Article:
Over time, your circadian rhythm learns to anticipate your morning cortisol levels increase and melatonin decrease. This explains why even if you cocoon yourself in your comforter, your body will naturally wake up around the same time every morning.

Even with sufficient exposure to light during the day, your baby’s production of cortisol won’t begin to regulate until she’s about eight weeks old, with consistent melatonin production following close behind at around nine weeks. This is probably one of the reasons why your baby won’t sleep. It just takes time to develop the pattern of waking and sleeping. 

Until this time, you can clock your baby’s natural sleep tendencies to help her set the beat for her circadian rhythm. 

Early Birds & Night Owls: How Sleep Chronotype Affects Circadian Rhythms 

Sleep chronotype refers to an individual’s genetic predisposition to sleep during certain times of the day. To put it in more baby-friendly terms, it’s whether your little one is an early bird or a night owl. 

That’s right! This is a genetic trait, and it affects the baby’s sleep cycle just as much as it affects adults.

  • Night owls are naturally inclined to stay up later and therefore wake up later.
  • Early birds like to wake up early (to get the worm, of course) and prefer an earlier bedtime.  

By understanding your baby’s chronotype, you can establish a healthy sleep schedule that complements his natural tendencies and sleep cycle. This not only encourages the development of your baby’s circadian rhythm but it also makes morning wake-ups and evening bedtimes less of a feather-ruffling situation.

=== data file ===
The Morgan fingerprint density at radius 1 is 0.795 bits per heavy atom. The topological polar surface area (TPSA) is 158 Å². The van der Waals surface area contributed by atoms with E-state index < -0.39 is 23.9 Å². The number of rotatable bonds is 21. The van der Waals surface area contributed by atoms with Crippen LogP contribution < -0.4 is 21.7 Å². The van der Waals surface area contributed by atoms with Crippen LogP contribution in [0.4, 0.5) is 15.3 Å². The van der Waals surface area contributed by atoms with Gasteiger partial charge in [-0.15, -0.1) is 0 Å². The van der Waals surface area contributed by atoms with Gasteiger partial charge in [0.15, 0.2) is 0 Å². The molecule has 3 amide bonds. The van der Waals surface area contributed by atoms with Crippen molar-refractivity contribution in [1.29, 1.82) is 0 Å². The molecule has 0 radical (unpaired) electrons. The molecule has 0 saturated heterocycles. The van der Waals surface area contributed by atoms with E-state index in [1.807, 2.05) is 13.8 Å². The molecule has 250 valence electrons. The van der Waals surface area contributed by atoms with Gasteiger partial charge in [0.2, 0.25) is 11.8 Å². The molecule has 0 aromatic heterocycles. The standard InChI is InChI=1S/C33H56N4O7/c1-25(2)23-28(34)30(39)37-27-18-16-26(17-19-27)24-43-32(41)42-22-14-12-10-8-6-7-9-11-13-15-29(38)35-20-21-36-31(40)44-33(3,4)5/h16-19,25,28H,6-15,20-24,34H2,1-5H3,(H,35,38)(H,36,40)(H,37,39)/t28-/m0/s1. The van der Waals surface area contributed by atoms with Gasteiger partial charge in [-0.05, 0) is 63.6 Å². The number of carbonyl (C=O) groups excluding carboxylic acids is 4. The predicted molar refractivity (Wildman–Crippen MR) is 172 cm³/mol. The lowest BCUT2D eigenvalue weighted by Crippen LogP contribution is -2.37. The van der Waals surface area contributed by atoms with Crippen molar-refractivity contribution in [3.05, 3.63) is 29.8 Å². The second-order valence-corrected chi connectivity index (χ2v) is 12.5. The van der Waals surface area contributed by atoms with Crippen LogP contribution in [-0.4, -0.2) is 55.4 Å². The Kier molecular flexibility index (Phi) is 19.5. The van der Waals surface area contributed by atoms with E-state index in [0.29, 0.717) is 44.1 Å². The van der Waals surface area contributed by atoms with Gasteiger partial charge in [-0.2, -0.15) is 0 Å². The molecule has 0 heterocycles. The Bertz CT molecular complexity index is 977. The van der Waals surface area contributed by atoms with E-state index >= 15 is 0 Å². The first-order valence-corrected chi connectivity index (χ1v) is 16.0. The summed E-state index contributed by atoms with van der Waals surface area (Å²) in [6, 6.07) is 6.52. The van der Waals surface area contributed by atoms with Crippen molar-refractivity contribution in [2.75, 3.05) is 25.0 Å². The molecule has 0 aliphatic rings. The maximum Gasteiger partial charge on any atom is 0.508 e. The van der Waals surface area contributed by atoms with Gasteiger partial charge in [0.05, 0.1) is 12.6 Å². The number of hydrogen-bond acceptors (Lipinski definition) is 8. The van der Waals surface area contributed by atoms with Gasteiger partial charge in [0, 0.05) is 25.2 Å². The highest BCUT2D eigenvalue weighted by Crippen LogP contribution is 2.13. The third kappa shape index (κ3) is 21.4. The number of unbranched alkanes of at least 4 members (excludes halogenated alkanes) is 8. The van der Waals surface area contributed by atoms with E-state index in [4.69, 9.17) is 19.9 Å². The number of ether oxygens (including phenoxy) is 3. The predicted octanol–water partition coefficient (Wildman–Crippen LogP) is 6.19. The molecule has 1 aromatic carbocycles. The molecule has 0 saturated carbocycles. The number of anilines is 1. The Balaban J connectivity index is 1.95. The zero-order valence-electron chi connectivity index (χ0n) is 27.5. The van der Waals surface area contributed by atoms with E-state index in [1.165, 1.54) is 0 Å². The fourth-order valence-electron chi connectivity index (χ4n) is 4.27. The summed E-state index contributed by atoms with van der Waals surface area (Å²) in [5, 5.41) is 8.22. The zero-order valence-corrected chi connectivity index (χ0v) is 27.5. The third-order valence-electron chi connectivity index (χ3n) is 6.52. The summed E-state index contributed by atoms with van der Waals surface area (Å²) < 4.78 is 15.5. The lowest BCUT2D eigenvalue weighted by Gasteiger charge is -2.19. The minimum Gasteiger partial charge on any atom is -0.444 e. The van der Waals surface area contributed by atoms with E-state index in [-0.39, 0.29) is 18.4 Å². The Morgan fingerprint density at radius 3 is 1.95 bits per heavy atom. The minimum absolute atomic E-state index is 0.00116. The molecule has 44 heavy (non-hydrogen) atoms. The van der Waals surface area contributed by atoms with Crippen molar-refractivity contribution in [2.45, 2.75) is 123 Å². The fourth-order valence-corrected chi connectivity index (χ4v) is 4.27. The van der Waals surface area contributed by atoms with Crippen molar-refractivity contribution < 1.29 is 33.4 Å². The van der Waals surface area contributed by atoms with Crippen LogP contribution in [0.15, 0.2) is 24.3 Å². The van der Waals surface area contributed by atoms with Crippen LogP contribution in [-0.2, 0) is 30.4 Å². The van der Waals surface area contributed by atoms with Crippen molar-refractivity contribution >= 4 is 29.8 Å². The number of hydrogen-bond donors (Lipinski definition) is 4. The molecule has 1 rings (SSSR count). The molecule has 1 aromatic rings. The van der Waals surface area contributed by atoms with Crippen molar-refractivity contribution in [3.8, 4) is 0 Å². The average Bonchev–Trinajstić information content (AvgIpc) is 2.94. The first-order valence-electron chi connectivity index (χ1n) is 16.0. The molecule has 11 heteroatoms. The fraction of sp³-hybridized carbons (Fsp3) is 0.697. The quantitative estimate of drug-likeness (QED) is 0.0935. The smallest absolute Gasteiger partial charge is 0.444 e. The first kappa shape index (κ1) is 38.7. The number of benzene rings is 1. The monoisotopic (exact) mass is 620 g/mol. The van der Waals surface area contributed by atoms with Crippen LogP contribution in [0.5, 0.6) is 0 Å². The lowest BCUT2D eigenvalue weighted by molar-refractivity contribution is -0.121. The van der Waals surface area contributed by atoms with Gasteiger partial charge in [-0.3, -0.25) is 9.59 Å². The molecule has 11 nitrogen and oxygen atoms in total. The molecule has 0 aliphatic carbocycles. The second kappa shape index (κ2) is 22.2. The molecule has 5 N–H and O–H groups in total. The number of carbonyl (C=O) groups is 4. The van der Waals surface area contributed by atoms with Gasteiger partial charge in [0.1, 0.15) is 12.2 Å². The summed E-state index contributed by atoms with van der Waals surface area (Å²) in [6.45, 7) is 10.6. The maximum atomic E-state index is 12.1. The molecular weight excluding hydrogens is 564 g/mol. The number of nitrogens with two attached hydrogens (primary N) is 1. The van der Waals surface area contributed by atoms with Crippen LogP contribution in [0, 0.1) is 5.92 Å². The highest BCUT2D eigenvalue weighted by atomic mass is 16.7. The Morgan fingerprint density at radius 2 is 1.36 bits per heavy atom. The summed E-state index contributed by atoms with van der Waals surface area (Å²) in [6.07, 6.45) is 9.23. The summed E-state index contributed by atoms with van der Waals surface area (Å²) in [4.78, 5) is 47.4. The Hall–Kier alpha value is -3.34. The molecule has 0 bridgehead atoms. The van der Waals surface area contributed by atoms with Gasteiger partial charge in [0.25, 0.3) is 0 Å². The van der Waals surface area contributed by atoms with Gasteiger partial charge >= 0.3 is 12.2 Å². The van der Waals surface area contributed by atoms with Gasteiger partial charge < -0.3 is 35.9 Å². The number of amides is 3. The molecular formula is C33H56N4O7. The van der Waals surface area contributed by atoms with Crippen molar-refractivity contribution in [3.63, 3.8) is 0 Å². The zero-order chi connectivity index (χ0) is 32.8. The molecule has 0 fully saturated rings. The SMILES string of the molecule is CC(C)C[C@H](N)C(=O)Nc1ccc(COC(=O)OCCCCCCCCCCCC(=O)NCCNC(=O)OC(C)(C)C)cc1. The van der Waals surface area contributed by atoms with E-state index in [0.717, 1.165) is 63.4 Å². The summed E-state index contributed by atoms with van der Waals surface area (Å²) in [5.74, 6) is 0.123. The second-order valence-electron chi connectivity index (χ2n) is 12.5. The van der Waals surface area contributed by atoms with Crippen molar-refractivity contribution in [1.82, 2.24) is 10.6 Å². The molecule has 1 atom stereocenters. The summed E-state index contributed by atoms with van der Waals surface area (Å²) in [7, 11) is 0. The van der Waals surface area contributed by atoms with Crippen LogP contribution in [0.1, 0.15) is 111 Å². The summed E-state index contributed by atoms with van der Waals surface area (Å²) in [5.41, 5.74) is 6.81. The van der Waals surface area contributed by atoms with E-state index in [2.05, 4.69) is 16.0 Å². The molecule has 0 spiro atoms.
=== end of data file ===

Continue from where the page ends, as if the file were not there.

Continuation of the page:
Sleeping Like a Baby: How Age Affects Circadian Rhythms 

If you’re a parent to a newborn, you may be thinking, Awake before the sun? Wild in the evenings? My baby exhibits all of the chronotypes! 

You don’t actually have a zoological phenomenon on your hands. Because newborns are still learning the difference between night and day outside of Mom’s dark womb, they naturally showcase more sporadic sleep wake cycle schedules. 

Newborns also have a lot of growing to do. In fact, during your baby’s first three months outside of the womb, her brain continues to grow 1% every day. Not only does this growth allow her to remember all of the day’s new discoveries, but it also encourages her ability to learn: 

  • Language
  • Attention 
  • Impulse control 

And your baby’s brain isn’t the only part of her that’s growing. During deep sleep, the growth hormone is secreted, resulting in further bone and muscle development. It explains why your newborn is hard at work, snoozing away for 16-18 hours a day (if only grown-ups could develop muscle this way!).

Of course, these 16-18 hours of sleep don’t happen all at once. Your alarm clock, er… your baby will wake up every 2-3 hours to have a post-sleep snack session. This helps ensure your baby’s growing body receives all the nutrients it needs, regardless of the time of day. To help keep nighttime feedings from delaying the development of your baby’s circadian rhythm, we suggest maintaining a dark, soothing environment for your baby’s midnight snack (just not so soothing that you fall asleep yourself).

How to Help Develop Your Baby’s Circadian Rhythm 

Although a baby’s circadian rhythm will need time to develop, there are (baby) steps you can take to help move the process along. 

Establish a Consistent Sleep Schedule and Routine

We know your baby isn’t a stickler for scheduling. Still, by creating morning and evening routines, you help lay the groundwork for your baby’s circadian rhythm (because if there’s anything a circadian rhythm loves, it’s a consistent schedule). Doing this can also help you be aware and more easily manage baby sleep regression

To start, determine a morning wake-up time and a nightly bedtime. You can factor in your child’s sleep latency—the average time it takes for him to fall asleep—to calculate the best time for your child to be in bed, trying to fall asleep. From there, work backward to create the ideal newborn sleep schedule. By sticking to these times every day, you act as your baby’s circadian rhythm.